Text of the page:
The North American Bitcoin Conference brought an international crowd of thousands to Miami Beach. The two-day gathering, on Jan. 25 and 26 at the Miami Beach Convention Center, featured discussions on regulating the digital currency, advice for startups and continuing to educate potential users on what Bitcoin is.
Lawyers and business experts in suits mixed with entrepreneurs and tech-savvy developers in graphic T-shirts and sneakers to debate the future validity of Bitcoin and to discuss whether it should be regulated by the federal government. While many supporters of the currency back it because it’s decentralized and not tied to financial entities, many on the business side recognize the inevitability of further intervention.
“Regulation and tax laws are not going to go away; they are an unavoidable part of the world in which we want to bring Bitcoin,” said Moe Levin, organizer of the conference. “We need to work with regulators and respect tax law for the currency to be trusted by governments and in turn to be accepted by the public.”
Bitcoin’s perception as being used mainly for illegal activity was discussed at length. Carol Van Cleef, a partner with Washington D.C. law firm Patton Boggs, said that despite the attention the currency’s received most people in the financial world only have a cursory understanding of Bitcoin.
“What the banks and the bank regulators know after two years of intense publicity is that Bitcoin is used by criminals,” said Van Cleef in a panel discussion.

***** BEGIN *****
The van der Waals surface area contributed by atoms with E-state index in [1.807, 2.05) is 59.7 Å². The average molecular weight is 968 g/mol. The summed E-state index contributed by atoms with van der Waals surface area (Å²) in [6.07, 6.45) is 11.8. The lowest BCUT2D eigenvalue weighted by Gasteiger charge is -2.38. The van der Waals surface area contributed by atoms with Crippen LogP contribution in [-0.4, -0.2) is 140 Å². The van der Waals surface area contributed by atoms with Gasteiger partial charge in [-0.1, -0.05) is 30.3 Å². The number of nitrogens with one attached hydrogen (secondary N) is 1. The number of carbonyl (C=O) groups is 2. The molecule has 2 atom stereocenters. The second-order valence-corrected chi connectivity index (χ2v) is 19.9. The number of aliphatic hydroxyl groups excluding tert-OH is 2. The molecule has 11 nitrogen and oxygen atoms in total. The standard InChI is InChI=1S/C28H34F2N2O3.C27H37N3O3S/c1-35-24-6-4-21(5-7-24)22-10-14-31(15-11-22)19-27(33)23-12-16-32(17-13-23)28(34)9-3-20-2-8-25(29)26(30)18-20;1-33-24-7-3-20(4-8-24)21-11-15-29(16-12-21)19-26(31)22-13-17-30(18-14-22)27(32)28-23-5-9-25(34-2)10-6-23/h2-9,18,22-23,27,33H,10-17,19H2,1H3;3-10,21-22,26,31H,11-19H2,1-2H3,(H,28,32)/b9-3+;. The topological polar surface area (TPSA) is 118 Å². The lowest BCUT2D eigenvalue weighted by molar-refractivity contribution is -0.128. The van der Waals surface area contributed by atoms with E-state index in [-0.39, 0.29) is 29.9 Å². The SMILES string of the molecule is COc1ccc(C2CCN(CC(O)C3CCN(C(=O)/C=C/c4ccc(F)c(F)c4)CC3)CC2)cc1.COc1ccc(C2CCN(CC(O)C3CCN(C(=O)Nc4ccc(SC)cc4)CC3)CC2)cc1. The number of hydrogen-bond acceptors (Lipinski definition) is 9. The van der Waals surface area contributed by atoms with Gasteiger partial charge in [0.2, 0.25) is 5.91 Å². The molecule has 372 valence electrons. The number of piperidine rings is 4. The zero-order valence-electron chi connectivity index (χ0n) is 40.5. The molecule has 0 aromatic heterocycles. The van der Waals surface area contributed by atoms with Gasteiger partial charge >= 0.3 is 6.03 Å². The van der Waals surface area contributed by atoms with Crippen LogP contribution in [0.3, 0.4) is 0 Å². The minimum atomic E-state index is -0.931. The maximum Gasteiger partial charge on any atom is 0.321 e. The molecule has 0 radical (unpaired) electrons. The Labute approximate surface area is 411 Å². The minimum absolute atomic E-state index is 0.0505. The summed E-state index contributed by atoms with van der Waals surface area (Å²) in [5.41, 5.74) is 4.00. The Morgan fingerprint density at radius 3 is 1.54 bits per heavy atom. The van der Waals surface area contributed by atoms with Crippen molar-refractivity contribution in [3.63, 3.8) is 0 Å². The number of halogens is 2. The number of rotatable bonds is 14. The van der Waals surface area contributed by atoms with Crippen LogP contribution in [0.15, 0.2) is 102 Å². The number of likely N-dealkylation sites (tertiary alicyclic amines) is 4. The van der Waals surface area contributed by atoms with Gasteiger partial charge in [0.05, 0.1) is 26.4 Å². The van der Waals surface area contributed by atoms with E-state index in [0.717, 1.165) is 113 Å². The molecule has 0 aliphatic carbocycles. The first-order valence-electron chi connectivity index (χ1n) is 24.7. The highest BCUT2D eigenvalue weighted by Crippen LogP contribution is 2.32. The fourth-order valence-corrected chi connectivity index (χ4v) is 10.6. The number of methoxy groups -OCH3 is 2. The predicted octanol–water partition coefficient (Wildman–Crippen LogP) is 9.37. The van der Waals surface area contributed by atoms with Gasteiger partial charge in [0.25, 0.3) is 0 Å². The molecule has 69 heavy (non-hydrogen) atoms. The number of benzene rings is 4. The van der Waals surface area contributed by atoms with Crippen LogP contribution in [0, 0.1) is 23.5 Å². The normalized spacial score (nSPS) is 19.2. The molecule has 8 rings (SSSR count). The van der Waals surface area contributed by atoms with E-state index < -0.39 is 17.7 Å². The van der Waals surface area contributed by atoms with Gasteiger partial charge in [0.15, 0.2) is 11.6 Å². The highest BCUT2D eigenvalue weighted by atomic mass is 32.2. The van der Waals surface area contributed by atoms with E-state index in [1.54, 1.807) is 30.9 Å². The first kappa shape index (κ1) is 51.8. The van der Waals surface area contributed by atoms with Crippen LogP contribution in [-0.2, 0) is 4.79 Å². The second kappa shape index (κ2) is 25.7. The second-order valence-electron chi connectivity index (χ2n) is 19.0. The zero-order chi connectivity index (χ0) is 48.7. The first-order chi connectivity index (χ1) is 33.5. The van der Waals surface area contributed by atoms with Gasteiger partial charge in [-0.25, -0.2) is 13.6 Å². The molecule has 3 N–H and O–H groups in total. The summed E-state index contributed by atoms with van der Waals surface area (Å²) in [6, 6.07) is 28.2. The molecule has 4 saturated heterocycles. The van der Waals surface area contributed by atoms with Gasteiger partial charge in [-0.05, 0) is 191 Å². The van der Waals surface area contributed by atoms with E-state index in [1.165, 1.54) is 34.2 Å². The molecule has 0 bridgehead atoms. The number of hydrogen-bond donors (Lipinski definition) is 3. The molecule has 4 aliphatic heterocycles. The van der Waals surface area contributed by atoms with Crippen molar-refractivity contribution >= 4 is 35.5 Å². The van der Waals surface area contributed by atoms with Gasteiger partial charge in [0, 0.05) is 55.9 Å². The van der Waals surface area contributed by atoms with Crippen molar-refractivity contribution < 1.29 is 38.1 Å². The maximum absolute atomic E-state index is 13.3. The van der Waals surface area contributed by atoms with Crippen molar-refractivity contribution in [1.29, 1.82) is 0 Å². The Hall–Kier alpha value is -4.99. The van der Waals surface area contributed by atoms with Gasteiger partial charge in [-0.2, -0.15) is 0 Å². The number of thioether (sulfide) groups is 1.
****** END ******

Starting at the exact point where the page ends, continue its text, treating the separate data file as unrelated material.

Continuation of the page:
Van Cleef will be among a group of witnesses and panelists at public hearings hosted this week by the New York Department of Financial Services, that will discuss regulation of digital currencies.
The hearings come directly after charges were announced on Monday against Charlie Shrem, the co-founder of the Bitcoin Foundation, and Robert Faiella, a Bitcoin trader, for allegedly working in a money laundering scheme to sell over $1 million to shoppers on the digital black market site Silk Road.
Jacob Farber, senior counsel with Washington, D.C., law firm Perkins Coie, said at the conference that there’s no denying the illegal activity done with Bitcoin, but all the negative attention won’t be a “death knell.”
“I don’t want to dismiss the problems, and a lot of education still has to happen with the regulators, but I don’t think we have to worry about Bitcoin going away here in the U.S. because somebody decides it’s too big a risk,” said Farber.
Many startup companies like Blockchain and GoCoin, who handle Bitcoin wallets and help businesses accept virtual currencies, recognize the importance of regulation but want to eventually operate exclusively in Bitcoin. Alyson Margaret, the social outreach expert for Blockchain, said she and her co-workers are actually paid in Bitcoin (although they are still tied to the dollar).
“We’re one-hundred percent behind the currency and we see a future in it, so that’s why we’re paid in it,” Margaret said. “For us it’s a benefit when any businesses want to accept Bitcoin because then we can use our bitcoins day-to-day.”
And moving forward, many at the conference agreed that educating consumers would be a necessary step in 2014. Paul Vernon, the founder of Delray Beach-based startup Cryptsy, an online exchange for alternative virtual currencies, said that the currency has to move beyond its tech savvy supporters and to a wider audience.
“Making tools that allow non-techie people to get into this ecosystem is going to be the biggest thing,” said Vernon.
Levin plans to organize the next international Bitcoin conference in London. However, he and others, like BitPay founder Anthony Gallipi, said Miami will be a player in the future. BitPay was a sponsor for the conference and recently partnered with TigerDirect, allowing the Miami-based business to accept Bitcoin.
“Miami is an amazing city for international business, you can’t do business in Miami without having European or Latin American involvement in what you do,” said Gallipi.